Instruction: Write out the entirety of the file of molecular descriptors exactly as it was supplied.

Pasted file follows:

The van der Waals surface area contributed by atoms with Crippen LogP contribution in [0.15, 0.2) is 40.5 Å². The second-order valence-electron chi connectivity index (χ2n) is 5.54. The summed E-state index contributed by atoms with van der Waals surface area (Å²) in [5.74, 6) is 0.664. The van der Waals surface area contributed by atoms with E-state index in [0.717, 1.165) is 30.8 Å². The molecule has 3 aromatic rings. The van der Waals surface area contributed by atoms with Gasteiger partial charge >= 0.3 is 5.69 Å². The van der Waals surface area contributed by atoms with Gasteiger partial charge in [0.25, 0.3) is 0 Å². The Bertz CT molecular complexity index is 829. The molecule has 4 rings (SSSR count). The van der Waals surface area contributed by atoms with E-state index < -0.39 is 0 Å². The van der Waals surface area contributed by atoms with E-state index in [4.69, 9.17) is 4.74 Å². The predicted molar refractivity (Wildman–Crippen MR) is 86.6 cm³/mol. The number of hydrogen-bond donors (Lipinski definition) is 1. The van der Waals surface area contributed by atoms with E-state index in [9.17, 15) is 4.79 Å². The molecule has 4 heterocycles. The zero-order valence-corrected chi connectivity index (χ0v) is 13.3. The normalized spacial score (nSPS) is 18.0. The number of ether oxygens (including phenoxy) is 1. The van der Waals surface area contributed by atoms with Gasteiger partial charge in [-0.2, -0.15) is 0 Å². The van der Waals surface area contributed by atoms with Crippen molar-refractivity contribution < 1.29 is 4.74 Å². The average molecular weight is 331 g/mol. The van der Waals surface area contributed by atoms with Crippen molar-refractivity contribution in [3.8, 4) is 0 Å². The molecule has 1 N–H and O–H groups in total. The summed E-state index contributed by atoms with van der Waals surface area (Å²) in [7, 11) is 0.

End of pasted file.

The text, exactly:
The van der Waals surface area contributed by atoms with Crippen LogP contribution in [0.15, 0.2) is 40.5 Å². The second-order valence-electron chi connectivity index (χ2n) is 5.54. The summed E-state index contributed by atoms with van der Waals surface area (Å²) in [5.74, 6) is 0.664. The van der Waals surface area contributed by atoms with E-state index in [0.717, 1.165) is 30.8 Å². The molecule has 3 aromatic rings. The van der Waals surface area contributed by atoms with Gasteiger partial charge >= 0.3 is 5.69 Å². The van der Waals surface area contributed by atoms with Gasteiger partial charge in [0.25, 0.3) is 0 Å². The Bertz CT molecular complexity index is 829. The molecule has 4 rings (SSSR count). The van der Waals surface area contributed by atoms with E-state index < -0.39 is 0 Å². The van der Waals surface area contributed by atoms with E-state index in [4.69, 9.17) is 4.74 Å². The predicted molar refractivity (Wildman–Crippen MR) is 86.6 cm³/mol. The number of hydrogen-bond donors (Lipinski definition) is 1. The van der Waals surface area contributed by atoms with E-state index in [9.17, 15) is 4.79 Å². The molecule has 4 heterocycles. The zero-order valence-corrected chi connectivity index (χ0v) is 13.3. The normalized spacial score (nSPS) is 18.0. The number of ether oxygens (including phenoxy) is 1. The van der Waals surface area contributed by atoms with Gasteiger partial charge in [-0.2, -0.15) is 0 Å². The van der Waals surface area contributed by atoms with Crippen molar-refractivity contribution < 1.29 is 4.74 Å². The average molecular weight is 331 g/mol. The van der Waals surface area contributed by atoms with Crippen molar-refractivity contribution in [3.8, 4) is 0 Å². The molecule has 1 N–H and O–H groups in total. The summed E-state index contributed by atoms with van der Waals surface area (Å²) in [7, 11) is 0.